Let me get this out of the way. I'm gonna say it once, I won't explain myself, and we can all swallow hard and face the wind. Vista Chino's Peace is not included in my self-indulgent write-up honoring the best of 2013. Please direct all dissatisfaction to your nearest deadbeat uncle and share a drink with him, 'cause I don't give a shit.
Still with me?
Actually, I'm not gonna call these 2013's "best." That seems a tad overstated, considering there are likely countless albums I never dusted off. I've still got an inbox full of links and downloads that may stay sealed until my ears stop bleeding. But when I fell for an album, I fell hard. Though sludge and doom glaze me over thick and drunk, I also dip my wick in the trippy, the fuzzy, the dusty, the ice cold, and the downright weird. Signal the hounds, these are 2013's favorites.
Sludge / Doom
Here are the brass tacks, ten reasons that wake me before dawn every Sunday to get lost before the sun finds my window. Notice the bulk of these are albums featured as Sunday Sludge. I'll leave my comfort zone shortly, don't worry.
There's absolutely no moral ambiguity here. Scorn was my favorite release of 2013, due not in small part to its staggering embrace of all things bleak and malevolent. The stretches of pause are as stomach-churning as the clobbering sludge filth. This one's for the sadists and the masochists.
Sadly, the sticky blooze can hardly hold a dripping candle to Dorthia Cottrell's coven of vocal grips. Between the woodshed and the timber, these six cuts swell, sway, and swing with dominance. I laced up with this wax and my feet got stuck. Holy fuck... this ghastly, viscous Virginia-based doom is my captor. With wrists aimed skyward and faith smeared, I swoon.
Amid the sludgy psychedelia, finding Helena Goldberg's intoxicating coos made this album stick. That tingle might not be the buzzing sub-woofer; it could very well be a distant whisper intent on extracting your best smile and heaviest heart. You're all webbed up with nowhere to go. But there's that buzz again. I'm still lost in this.
Ah, it's just a stain. Blackout announced their presence with mesmerizing, filthy crumblers lacing fuzzy doom among the sludge clamor. For as weird as We Are Here can be, it'll have you dazed with its focus on doling out cavernous doom. The grind relents before it reaches bone, but fuck... I can't feel my face.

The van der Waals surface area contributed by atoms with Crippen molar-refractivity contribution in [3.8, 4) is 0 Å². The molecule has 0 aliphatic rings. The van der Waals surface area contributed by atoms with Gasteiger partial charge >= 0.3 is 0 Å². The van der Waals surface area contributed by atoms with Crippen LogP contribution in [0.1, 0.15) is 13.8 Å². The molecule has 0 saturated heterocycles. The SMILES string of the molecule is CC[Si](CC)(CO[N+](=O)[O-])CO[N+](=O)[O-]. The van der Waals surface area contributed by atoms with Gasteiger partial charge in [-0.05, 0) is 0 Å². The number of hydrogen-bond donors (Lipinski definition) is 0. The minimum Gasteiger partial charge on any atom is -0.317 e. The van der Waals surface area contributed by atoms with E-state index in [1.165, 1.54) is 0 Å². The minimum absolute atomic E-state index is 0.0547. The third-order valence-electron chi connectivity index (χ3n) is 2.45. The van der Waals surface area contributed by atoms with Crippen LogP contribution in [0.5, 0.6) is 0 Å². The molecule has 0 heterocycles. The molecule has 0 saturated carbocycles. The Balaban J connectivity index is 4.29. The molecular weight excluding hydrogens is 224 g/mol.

I might argue Dead Ends is the year's most complete sludge album. Shroud Eater know when to hit puree and they never push into the red. Every rhythm is barbed with savage riffs, and we see a band emerging from their own skin to rule with an iron fist. From thick bog to icy peak, Dead Ends is a flooring effort that bleeds with you..
Smoke and riffs. With their second release in as many years, ITCOS make no haste doling heady repetition and a shade of creekside introspection. The sludge wisps skyward, a slow-motion repetition booted backwards. Patience took these cats into another realm, while the swelling walls let us know there's an entrance nearby.
There's no real start or end here. Circadian Meditations may as well run on a loop. Not because the sound doesn't expand and flee (it does), but because you'll need to circle the perimeter to find your footing. The injected psychedelia slips home and steals this already magical release, spinning and spitting rocket licks amid astral mysteries.
The only surprise here was that Ultraviolet was even better than I'd anticipated. A siren's confidence melted atop progressive Georgia mud-sludge should be marquee material among this list, but the complexities contained herein mark stellar songcraft from a band that makes it look effortless.
Imagine time travel without the stupidity and you'll believe Black Seal may be onto something. Rhythm shifts and we're not sure where we're being led. Black Seal wear a punk skin here and there, but the stoner sludge terrain remains underfoot, while listeners are unsure which way to turn. Pyre may be a flashback, which blurs the line between progress and tradition.